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TitleSurficial geology, M'Clintock Inlet area, Nunavut, NTS 340-E and part of 340-H
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AuthorBednarski, J M
SourceGeological Survey of Canada, Canadian Geoscience Map 213, 2016, 1 sheet, https://doi.org/10.4095/298702
Year2016
PublisherNatural Resources Canada
Edition2, prelim.
Documentserial
Lang.English
Maps1 map
Map Info.surficial geology, glacial deposits and landforms, 1:250,000
ProjectionUniversal Transverse Mercator Projection, zone 18 (NAD83)
Mediaon-line; digital
RelatedThis publication supercedes Bednarski, J M; (2015). Surficial geology, M'Clintock Inlet area, Nunavut, NTS 340-E and part of NTS 340-H, Geological Survey of Canada, Canadian Geoscience Map no. 213, ed. prelim.
File formatreadme
File formatpdf; rtf; xml; xls; shp
ProvinceNunavut
NTS340E; 340H/01; 340H/02; 340H/03
AreaM'Clintock Inlet; Disraeli Fiord
Lat/Long WENS -78.0000 -72.0000 83.0833 82.0000
Subjectssurficial geology/geomorphology; colluvial deposits; alluvial deposits; glaciomarine deposits; glaciolacustrine deposits; glaciofluvial deposits; glacial deposits; glacial landforms; kames; tills; Quaternary; Cenozoic
ProgramRae Province Project Management, GEM2: Geo-mapping for Energy and Minerals
Image
Released2016 12 20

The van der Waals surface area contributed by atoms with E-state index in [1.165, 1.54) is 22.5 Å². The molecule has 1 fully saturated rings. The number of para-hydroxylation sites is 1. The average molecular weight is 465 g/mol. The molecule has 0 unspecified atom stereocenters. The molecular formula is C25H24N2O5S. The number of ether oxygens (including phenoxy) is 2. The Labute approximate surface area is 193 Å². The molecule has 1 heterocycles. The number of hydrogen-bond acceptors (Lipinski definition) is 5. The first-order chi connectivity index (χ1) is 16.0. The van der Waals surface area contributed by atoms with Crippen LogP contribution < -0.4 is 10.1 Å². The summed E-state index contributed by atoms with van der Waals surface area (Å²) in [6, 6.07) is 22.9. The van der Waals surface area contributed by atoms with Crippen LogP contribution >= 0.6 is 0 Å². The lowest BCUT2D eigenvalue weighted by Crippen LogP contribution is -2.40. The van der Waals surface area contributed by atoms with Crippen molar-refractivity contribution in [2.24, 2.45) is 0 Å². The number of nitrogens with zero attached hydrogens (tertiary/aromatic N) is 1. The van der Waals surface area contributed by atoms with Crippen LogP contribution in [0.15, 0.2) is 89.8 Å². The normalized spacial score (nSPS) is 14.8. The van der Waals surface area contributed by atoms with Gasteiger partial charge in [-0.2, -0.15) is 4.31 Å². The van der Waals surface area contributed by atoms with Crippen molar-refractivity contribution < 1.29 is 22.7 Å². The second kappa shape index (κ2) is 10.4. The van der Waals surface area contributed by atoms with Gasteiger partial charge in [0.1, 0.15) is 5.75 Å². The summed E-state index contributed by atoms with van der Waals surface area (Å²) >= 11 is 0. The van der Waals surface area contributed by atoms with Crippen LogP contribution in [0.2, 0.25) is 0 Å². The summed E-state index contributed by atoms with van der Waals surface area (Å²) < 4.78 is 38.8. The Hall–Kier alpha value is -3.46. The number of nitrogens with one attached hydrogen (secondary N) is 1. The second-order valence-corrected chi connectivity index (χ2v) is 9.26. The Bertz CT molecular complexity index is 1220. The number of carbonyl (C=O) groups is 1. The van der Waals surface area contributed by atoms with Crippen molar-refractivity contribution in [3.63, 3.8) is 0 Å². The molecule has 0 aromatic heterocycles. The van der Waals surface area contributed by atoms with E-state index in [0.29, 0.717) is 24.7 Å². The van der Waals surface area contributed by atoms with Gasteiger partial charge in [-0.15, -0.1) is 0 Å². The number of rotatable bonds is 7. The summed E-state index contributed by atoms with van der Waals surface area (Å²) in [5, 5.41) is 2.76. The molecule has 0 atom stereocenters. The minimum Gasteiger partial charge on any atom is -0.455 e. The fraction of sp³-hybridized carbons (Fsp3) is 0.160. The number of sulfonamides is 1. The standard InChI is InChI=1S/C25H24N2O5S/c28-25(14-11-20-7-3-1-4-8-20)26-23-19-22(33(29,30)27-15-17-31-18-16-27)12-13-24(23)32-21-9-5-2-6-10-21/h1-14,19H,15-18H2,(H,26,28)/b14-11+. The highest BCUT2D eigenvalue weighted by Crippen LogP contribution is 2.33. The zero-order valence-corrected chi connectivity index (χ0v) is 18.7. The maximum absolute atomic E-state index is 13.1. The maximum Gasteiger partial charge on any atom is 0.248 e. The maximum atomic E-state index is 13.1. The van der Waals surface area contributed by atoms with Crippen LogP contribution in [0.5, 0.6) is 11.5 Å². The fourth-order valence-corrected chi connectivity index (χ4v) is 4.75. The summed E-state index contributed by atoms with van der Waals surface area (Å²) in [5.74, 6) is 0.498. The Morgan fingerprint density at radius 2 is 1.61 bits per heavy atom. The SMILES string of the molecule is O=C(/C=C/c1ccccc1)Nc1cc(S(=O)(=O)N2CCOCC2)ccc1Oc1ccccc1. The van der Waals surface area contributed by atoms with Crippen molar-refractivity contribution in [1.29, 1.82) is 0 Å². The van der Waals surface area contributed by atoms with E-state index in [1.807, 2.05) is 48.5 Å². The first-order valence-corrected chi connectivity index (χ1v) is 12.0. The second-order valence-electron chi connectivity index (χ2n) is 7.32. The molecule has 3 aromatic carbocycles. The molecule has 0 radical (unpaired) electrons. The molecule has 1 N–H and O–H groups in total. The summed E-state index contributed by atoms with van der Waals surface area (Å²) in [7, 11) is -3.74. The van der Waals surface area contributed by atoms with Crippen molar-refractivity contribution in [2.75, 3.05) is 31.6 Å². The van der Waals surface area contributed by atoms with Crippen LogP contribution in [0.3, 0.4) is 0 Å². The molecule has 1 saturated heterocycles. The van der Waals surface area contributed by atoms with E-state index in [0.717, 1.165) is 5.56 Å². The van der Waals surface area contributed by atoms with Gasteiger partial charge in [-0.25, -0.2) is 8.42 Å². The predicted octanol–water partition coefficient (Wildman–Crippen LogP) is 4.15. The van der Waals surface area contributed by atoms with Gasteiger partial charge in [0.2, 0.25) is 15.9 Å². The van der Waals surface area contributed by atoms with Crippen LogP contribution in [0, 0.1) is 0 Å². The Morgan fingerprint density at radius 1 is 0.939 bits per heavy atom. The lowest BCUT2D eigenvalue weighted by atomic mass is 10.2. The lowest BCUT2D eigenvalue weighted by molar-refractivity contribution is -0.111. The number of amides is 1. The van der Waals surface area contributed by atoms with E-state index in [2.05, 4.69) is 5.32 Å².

AbstractThe Quttinirpaaq National Park region is mountainous including the highest peak in eastern North America. Glaciers cover about half of the map area, including unique floating ice shelves along the north coast, which have largely broken up in the last few decades but many fiord and valley glaciers still contact the sea. Sedimentary rock outcrops form the dominant surficial unit, including large areas of frost shattered rubble mantling broad summits and slopes. Glacial debris is also widespread normally forming a thin discontinuous veneer of till or as isolated erratic boulders. In the past, as now, the main source of run-off and sediment is supplied by glacial meltwater. Consequently most of the unconsolidated sediment lies within formerly glaciated valleys and coastlines where there are complex associations of moraines, glaciofluvial and glaciomarine deposits related to the advance and retreat of valley glaciers and ice caps, coupled with falling sea levels caused by postglacial crustal uplift.
Summary(Plain Language Summary, not published)
The map identifies surficial materials and associated landforms left by the retreat of the last glaciers. The surficial geology is based on aerial photograph interpretation and limited fieldwork from various sources. This work provides new geological knowledge and improves our understanding of the distribution, nature and glacial history of surficial materials. It contributes to resource assessments and effective land use management.
GEOSCAN ID298702